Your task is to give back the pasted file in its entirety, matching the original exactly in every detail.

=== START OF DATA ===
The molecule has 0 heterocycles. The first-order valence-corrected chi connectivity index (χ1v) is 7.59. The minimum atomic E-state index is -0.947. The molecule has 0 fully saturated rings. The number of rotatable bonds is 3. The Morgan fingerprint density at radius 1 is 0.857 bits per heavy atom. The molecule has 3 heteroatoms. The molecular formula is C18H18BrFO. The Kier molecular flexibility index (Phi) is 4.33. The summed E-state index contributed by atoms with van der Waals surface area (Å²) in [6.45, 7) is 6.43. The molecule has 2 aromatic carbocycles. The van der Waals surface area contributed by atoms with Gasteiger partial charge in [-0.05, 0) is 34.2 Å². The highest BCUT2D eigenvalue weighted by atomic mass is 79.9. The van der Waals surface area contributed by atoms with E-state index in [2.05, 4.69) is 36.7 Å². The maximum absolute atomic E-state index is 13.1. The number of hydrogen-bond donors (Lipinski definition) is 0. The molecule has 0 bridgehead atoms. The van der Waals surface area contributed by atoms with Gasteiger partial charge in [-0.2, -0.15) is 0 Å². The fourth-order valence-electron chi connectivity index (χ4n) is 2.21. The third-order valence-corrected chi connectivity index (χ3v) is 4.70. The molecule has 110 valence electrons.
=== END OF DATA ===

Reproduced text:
The molecule has 0 heterocycles. The first-order valence-corrected chi connectivity index (χ1v) is 7.59. The minimum atomic E-state index is -0.947. The molecule has 0 fully saturated rings. The number of rotatable bonds is 3. The Morgan fingerprint density at radius 1 is 0.857 bits per heavy atom. The molecule has 3 heteroatoms. The molecular formula is C18H18BrFO. The Kier molecular flexibility index (Phi) is 4.33. The summed E-state index contributed by atoms with van der Waals surface area (Å²) in [6.45, 7) is 6.43. The molecule has 2 aromatic carbocycles. The van der Waals surface area contributed by atoms with Gasteiger partial charge in [-0.05, 0) is 34.2 Å². The highest BCUT2D eigenvalue weighted by atomic mass is 79.9. The van der Waals surface area contributed by atoms with E-state index in [2.05, 4.69) is 36.7 Å². The maximum absolute atomic E-state index is 13.1. The number of hydrogen-bond donors (Lipinski definition) is 0. The molecule has 0 bridgehead atoms. The van der Waals surface area contributed by atoms with Gasteiger partial charge in [-0.2, -0.15) is 0 Å². The fourth-order valence-electron chi connectivity index (χ4n) is 2.21. The third-order valence-corrected chi connectivity index (χ3v) is 4.70. The molecule has 110 valence electrons.